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Gastroenterology. 1996 Jun;110(6):1744-52.

Helicobacter pylori cagA gene and expression of cytokine messenger RNA in gastric mucosa.

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Third Department of Internal Medicine, Kyoto Prefectural University of Medicine, Japan.



Helicobacter pylori strains possessing the cagA gene are thought to be associated with gastroduodenal diseases. Furthermore, some cytokines are considered to play a role in gastric mucosal inflammation. The aim of this study was to investigate the relationship between cagA gene and cytokine messenger RNA (mRNA) expression in gastric mucosa.


In 160 patients, the cagA gene was detected using polymerase chain reaction, and interleukin (IL) 1 beta, IL-6, IL-7, IL-8, IL-10, and tumor necrosis factor (TNF) alpha mRNA were detected using reverse-transcription polymerase chain reaction.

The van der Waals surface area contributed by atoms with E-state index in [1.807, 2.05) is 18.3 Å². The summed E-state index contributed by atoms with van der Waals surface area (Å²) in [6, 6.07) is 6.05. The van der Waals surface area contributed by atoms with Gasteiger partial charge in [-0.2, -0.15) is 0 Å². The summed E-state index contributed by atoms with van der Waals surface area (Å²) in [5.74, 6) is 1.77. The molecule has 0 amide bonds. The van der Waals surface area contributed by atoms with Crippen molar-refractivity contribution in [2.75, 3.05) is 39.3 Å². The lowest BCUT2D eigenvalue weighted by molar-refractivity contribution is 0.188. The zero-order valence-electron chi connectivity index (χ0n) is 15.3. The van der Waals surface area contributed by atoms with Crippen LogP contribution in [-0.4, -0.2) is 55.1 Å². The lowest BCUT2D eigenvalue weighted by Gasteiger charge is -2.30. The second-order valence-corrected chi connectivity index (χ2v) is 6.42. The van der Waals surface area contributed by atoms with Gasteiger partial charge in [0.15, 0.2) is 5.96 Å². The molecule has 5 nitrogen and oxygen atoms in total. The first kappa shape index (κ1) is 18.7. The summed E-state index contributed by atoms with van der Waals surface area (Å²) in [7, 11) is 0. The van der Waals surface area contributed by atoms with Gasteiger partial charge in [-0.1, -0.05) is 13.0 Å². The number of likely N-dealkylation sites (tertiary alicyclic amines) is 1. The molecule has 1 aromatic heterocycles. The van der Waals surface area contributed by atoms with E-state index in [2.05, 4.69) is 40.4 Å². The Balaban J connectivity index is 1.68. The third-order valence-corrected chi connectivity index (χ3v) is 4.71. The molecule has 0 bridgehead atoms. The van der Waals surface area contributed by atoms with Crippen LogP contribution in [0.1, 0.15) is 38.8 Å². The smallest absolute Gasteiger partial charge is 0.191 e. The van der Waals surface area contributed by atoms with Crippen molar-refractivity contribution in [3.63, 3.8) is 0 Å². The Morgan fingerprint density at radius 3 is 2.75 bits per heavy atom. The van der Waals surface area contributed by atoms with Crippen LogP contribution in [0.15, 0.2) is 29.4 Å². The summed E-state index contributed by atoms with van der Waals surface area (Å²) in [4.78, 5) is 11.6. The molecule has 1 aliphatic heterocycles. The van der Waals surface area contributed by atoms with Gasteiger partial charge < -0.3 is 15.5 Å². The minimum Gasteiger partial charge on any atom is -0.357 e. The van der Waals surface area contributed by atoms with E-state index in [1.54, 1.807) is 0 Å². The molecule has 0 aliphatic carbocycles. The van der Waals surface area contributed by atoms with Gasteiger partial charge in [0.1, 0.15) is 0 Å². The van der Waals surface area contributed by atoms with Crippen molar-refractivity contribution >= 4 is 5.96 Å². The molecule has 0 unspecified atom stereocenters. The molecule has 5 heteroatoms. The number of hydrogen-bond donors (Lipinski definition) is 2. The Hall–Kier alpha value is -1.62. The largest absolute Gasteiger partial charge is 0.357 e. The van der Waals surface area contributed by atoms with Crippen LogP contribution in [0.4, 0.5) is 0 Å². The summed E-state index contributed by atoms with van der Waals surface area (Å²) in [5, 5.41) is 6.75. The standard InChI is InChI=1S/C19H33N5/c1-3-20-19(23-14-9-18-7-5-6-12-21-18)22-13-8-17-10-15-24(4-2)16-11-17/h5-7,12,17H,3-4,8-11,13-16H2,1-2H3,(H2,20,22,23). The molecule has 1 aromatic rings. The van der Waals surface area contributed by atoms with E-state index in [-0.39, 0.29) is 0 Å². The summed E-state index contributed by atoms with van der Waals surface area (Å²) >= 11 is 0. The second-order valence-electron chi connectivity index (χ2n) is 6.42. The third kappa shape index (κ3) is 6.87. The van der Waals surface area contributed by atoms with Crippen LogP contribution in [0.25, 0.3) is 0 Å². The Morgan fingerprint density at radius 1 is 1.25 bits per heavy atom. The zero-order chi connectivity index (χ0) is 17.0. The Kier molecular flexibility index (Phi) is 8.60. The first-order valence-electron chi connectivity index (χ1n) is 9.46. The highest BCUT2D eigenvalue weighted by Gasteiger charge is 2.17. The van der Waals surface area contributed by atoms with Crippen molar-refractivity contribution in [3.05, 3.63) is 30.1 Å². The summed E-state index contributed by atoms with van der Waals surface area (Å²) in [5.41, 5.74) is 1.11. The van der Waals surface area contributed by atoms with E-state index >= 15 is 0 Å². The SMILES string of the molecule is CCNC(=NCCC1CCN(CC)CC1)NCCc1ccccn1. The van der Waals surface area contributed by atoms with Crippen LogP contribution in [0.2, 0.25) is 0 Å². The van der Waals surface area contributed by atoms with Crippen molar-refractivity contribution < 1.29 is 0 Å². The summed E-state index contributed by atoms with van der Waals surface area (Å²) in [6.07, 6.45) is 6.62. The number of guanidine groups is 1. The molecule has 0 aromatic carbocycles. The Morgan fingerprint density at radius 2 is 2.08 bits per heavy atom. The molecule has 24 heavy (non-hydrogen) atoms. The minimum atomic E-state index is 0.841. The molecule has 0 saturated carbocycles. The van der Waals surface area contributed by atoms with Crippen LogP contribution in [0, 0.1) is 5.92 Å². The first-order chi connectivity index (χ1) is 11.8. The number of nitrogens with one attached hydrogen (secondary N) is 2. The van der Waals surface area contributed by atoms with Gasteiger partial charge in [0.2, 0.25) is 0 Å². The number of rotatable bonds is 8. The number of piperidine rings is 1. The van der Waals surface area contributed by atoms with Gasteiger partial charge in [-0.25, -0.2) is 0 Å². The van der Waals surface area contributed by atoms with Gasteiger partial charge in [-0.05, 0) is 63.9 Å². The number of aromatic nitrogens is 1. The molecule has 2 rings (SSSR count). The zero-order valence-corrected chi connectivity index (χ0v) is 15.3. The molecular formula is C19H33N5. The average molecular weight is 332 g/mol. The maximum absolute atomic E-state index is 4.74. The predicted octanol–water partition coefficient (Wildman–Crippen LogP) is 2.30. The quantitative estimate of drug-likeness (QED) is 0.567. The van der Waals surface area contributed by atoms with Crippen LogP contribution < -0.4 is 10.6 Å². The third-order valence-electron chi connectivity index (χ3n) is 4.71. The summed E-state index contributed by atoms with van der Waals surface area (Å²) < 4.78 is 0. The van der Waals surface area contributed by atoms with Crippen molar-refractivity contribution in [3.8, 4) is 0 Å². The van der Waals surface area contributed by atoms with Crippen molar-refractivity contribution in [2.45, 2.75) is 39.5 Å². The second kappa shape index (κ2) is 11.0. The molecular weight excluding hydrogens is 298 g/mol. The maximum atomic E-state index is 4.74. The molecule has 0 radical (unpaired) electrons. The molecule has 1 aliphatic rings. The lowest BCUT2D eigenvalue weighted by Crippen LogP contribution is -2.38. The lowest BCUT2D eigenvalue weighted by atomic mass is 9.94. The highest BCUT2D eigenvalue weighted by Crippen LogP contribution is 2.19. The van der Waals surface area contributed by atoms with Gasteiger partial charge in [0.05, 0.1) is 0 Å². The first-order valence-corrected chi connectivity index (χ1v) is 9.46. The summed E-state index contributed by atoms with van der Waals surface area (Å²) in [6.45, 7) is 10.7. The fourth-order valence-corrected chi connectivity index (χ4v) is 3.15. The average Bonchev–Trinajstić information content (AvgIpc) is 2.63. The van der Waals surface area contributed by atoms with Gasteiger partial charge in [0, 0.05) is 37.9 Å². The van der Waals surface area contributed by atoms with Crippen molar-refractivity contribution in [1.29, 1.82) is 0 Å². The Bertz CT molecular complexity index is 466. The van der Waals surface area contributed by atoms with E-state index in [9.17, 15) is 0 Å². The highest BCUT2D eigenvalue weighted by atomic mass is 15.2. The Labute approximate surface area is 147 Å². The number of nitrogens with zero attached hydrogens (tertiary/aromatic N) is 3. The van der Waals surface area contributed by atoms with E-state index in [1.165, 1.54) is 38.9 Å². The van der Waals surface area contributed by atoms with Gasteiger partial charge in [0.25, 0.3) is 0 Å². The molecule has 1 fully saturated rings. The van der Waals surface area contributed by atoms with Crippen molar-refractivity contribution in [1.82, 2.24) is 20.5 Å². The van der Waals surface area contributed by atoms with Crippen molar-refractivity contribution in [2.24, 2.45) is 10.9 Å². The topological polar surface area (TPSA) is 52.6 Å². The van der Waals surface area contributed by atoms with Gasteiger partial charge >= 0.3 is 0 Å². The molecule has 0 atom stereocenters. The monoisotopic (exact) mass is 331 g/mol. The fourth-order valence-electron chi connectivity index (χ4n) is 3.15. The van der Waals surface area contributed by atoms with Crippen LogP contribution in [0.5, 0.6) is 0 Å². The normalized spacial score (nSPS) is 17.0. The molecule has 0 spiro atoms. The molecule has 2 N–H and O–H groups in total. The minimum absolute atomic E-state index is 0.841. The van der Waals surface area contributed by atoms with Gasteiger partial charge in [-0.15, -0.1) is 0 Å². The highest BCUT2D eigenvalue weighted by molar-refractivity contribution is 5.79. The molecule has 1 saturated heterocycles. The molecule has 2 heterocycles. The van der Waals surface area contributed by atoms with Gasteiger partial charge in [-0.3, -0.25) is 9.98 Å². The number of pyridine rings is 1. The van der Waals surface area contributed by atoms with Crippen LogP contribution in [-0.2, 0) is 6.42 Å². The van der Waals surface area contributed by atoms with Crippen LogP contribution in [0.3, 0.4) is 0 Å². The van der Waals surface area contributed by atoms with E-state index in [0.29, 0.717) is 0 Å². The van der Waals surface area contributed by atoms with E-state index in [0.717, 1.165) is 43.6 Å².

Specimens infected with cagA gene-positive strains (cagA-positive specimens) had significantly more severe infiltration of polymorphonuclear leukocytes and mononuclear cells than those infected with cagA gene-negative strains (cagA-negative specimens). Levels of expression of IL-6, IL-7, IL-8, IL-10, and TNF-alpha mRNA were significantly higher in H. pylori-positive than H. pylori-negative patients. Furthermore, the level of IL-8 mRNA expression was significantly higher in cagA-positive than cagA-negative specimens.


cagA-positive strains induce the expression of IL-8 mRNA, suggesting that IL-8 may play important roles in the pathogenesis of gastroduodenal diseases associated with H. pylori infection.

[Indexed for MEDLINE]

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